Baking without recipes – using ratios

Interior of a cupcake

They say you shouldn’t bake without a recipe – it’s fine to improvise with other types of cooking, but when it comes to baking, you better do what you’re told and stick to the recipe.
That’s not quite true, though. As long as you understand how the recipe works and keep some basic ratios intact, you are free to experiment as much as you want. Here are some ratios that I keep in my head and allow me to bake without a recipe, or to check a recipe I am using to see what I can play around with, and what to keep the same.

Please note: all these ratios are based on weight not volume – so they work with either ounces or grams – but not with cups.

Bread – Ratio 5:3

Bread is one of the best things to experiment with. All the factors that go into making good bread – the right flour, the time you take for each stage, the temperature and humidity – fall well outside what a recipe can control. Bread making depends on recognising what ‘good’ looks like more than following a recipe by the letter.
But when I want to bake a regular loaf of bread, I stick with a ratio that I learnt from Michael Ruhlman: 5 parts flour to 3 parts water.
This usually means 500g strong white bread flour to 300g water.
If I’m using any sort of wholemeal or rye flour, I will add more water, up to about 350g. Similarly, for something soft like pizza dough, 350g is more useful.

For more on bread, try these posts:

Meringues – Ratio: 2:1

Meringues are a very simple thing to make with leftover egg whites from making custards or ice-cream. Just weigh out the whites you have, and when you have whisked them to a soft foam, gradually add twice their weight in sugar. This will give you a lovely crisp meringue to smash up for eton mess or for a pavlova base.

For more on meringues, try these posts:

Pastry – Ratio 2:1 or 3:2:1

I don’t often make pastry from a recipe, as from a young age I learnt to make pastry from both my mum and my gran with the simple phrase ‘half fat to flour’. The fat can be butter, lard, margarine – whatever.
For a richer, more crumbly dough – perhaps something for a fruit pie rather than a quiche, you can also use an American ‘pie dough’ ratio of 3 parts flour to 2 parts fat, and one part water. (3:2:1).

For more on pastry, try these posts:

Victoria sponge cake – Ratio 1:1:1:1

There are may different ways to make cakes, and many different proportions of ingredients depending on the method. But if I want to make plain fairy cakes or a Victoria sponge I know I can start by weighing the eggs, and then using equal weights of butter, sugar and flour (plus a bit of baking powder for insurance).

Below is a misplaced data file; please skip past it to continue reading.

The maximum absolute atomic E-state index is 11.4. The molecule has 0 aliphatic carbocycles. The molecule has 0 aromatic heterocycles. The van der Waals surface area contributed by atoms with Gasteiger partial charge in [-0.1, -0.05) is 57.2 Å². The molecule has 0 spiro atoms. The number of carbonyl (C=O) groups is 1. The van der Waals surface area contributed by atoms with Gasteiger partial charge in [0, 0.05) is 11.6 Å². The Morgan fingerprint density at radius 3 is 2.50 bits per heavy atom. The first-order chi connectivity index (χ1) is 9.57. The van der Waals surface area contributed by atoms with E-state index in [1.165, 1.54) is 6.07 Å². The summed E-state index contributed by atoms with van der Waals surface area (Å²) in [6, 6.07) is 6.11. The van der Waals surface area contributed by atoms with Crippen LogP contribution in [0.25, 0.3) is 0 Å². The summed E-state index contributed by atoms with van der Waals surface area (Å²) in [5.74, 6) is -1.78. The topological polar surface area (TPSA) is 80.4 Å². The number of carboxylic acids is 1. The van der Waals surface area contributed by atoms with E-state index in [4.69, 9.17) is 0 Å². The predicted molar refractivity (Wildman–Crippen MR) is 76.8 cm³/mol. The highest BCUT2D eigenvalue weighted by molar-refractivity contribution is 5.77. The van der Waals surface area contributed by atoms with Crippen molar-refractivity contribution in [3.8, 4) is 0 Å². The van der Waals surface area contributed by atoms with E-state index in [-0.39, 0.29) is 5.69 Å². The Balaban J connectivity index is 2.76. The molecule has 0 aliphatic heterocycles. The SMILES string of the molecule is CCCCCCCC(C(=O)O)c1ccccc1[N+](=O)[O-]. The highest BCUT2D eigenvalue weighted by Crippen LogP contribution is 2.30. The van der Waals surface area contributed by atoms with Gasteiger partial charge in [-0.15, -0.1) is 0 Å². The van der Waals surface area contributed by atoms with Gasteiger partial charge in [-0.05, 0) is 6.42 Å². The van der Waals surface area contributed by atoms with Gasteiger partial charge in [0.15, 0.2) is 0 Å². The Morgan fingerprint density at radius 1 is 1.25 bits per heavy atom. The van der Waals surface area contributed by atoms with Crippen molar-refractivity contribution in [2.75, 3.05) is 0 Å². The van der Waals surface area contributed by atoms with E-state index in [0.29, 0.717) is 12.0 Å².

For more on sponge cakes, try these posts:

Pasta – Ratio 3:2

I can’t pretend to have as much experience with this ratio, and there is a lot of flexibility in it, but 100g flour to 1 egg is a good place to start (around 3:2 flour to egg). You then add more flour as you knead to end up with a good consistency.

If you like working with these sort of ratios, I highly recommend Michael Ruhlman’s book ‘Ratio’ – and there’s also an iPhone app. You might also like James Morton’s ‘How Baking Works‘.

5 thoughts on “Baking without recipes – using ratios

  1. For the sponge cake recipe, do you weigh the eggs in their shells, or after cracking them open? I ask because I watched a cooking show where the chef used the ratios you mention, but she mentioned that the weight of the 3 eggs she used was around 200-210 g, but when I tried it that was the weight of the eggs still in their shells. Without their shells my three X-Large eggs weighed 140g. I adjusted all my ingredients to 140g, but I wasn’t impressed with the result. So, I’m wondering if I should have stuck with the 200g of each of the other ingredients she used or not.

    1. Traditionally you weigh them in the shells. With this method, it’s also really important to have the ingredients at room temperature and to cream the butter and sugar really throughly.

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